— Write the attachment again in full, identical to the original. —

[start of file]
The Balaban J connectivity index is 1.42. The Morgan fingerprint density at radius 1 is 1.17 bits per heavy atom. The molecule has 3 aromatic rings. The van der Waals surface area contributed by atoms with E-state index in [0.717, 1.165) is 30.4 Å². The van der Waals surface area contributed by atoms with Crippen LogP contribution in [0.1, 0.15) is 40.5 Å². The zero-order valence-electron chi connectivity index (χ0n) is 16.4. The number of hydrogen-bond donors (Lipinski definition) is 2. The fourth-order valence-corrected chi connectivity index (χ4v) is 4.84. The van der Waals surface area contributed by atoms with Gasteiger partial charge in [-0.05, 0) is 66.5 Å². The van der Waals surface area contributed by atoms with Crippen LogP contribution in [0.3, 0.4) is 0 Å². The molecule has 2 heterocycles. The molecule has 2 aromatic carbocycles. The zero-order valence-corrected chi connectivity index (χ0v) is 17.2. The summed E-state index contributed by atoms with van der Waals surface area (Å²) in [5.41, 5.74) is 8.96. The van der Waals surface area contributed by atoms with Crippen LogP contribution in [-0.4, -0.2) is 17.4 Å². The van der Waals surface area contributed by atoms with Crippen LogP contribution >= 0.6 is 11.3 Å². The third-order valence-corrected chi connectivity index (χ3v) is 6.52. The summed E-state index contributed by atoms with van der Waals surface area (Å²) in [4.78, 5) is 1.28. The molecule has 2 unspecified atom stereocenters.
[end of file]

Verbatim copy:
The Balaban J connectivity index is 1.42. The Morgan fingerprint density at radius 1 is 1.17 bits per heavy atom. The molecule has 3 aromatic rings. The van der Waals surface area contributed by atoms with E-state index in [0.717, 1.165) is 30.4 Å². The van der Waals surface area contributed by atoms with Crippen LogP contribution in [0.1, 0.15) is 40.5 Å². The zero-order valence-electron chi connectivity index (χ0n) is 16.4. The number of hydrogen-bond donors (Lipinski definition) is 2. The fourth-order valence-corrected chi connectivity index (χ4v) is 4.84. The van der Waals surface area contributed by atoms with Gasteiger partial charge in [-0.05, 0) is 66.5 Å². The van der Waals surface area contributed by atoms with Crippen LogP contribution in [0.3, 0.4) is 0 Å². The molecule has 2 heterocycles. The molecule has 2 aromatic carbocycles. The zero-order valence-corrected chi connectivity index (χ0v) is 17.2. The summed E-state index contributed by atoms with van der Waals surface area (Å²) in [5.41, 5.74) is 8.96. The van der Waals surface area contributed by atoms with Crippen LogP contribution in [-0.4, -0.2) is 17.4 Å². The van der Waals surface area contributed by atoms with Crippen LogP contribution >= 0.6 is 11.3 Å². The third-order valence-corrected chi connectivity index (χ3v) is 6.52. The summed E-state index contributed by atoms with van der Waals surface area (Å²) in [4.78, 5) is 1.28. The molecule has 2 unspecified atom stereocenters.